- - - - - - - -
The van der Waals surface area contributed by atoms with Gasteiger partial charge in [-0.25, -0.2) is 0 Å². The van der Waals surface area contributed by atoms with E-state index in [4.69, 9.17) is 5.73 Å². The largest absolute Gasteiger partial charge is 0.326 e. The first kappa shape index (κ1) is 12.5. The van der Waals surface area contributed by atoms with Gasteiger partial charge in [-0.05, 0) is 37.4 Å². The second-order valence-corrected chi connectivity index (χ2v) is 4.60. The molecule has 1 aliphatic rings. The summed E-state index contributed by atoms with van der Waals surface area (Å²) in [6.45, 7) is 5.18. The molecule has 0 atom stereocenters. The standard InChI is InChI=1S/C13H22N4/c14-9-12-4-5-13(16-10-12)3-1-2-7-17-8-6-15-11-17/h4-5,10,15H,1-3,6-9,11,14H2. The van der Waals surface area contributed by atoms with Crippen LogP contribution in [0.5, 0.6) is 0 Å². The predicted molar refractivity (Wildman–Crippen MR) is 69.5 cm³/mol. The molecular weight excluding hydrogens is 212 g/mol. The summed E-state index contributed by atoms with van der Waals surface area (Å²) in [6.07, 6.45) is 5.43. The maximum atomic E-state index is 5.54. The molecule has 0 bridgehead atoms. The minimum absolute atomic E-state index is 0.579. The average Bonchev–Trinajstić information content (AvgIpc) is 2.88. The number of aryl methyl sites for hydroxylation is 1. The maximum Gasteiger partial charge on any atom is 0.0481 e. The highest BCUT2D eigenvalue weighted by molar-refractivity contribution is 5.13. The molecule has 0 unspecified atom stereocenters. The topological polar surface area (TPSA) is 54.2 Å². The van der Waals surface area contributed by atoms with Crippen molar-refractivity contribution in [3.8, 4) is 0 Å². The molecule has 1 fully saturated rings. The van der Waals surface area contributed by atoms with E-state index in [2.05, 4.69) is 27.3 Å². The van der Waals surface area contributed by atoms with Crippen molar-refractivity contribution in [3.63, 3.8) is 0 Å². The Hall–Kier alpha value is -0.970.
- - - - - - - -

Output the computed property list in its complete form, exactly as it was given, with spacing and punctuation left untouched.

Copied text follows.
The van der Waals surface area contributed by atoms with Gasteiger partial charge in [-0.25, -0.2) is 0 Å². The van der Waals surface area contributed by atoms with E-state index in [4.69, 9.17) is 5.73 Å². The largest absolute Gasteiger partial charge is 0.326 e. The first kappa shape index (κ1) is 12.5. The van der Waals surface area contributed by atoms with Gasteiger partial charge in [-0.05, 0) is 37.4 Å². The second-order valence-corrected chi connectivity index (χ2v) is 4.60. The molecule has 1 aliphatic rings. The summed E-state index contributed by atoms with van der Waals surface area (Å²) in [6.45, 7) is 5.18. The molecule has 0 atom stereocenters. The standard InChI is InChI=1S/C13H22N4/c14-9-12-4-5-13(16-10-12)3-1-2-7-17-8-6-15-11-17/h4-5,10,15H,1-3,6-9,11,14H2. The van der Waals surface area contributed by atoms with Crippen LogP contribution in [0.5, 0.6) is 0 Å². The predicted molar refractivity (Wildman–Crippen MR) is 69.5 cm³/mol. The molecular weight excluding hydrogens is 212 g/mol. The summed E-state index contributed by atoms with van der Waals surface area (Å²) in [6.07, 6.45) is 5.43. The maximum atomic E-state index is 5.54. The molecule has 0 bridgehead atoms. The minimum absolute atomic E-state index is 0.579. The average Bonchev–Trinajstić information content (AvgIpc) is 2.88. The number of aryl methyl sites for hydroxylation is 1. The maximum Gasteiger partial charge on any atom is 0.0481 e. The highest BCUT2D eigenvalue weighted by molar-refractivity contribution is 5.13. The molecule has 0 unspecified atom stereocenters. The topological polar surface area (TPSA) is 54.2 Å². The van der Waals surface area contributed by atoms with Crippen molar-refractivity contribution in [3.8, 4) is 0 Å². The molecule has 1 fully saturated rings. The van der Waals surface area contributed by atoms with E-state index in [2.05, 4.69) is 27.3 Å². The van der Waals surface area contributed by atoms with Crippen molar-refractivity contribution in [3.63, 3.8) is 0 Å². The Hall–Kier alpha value is -0.970.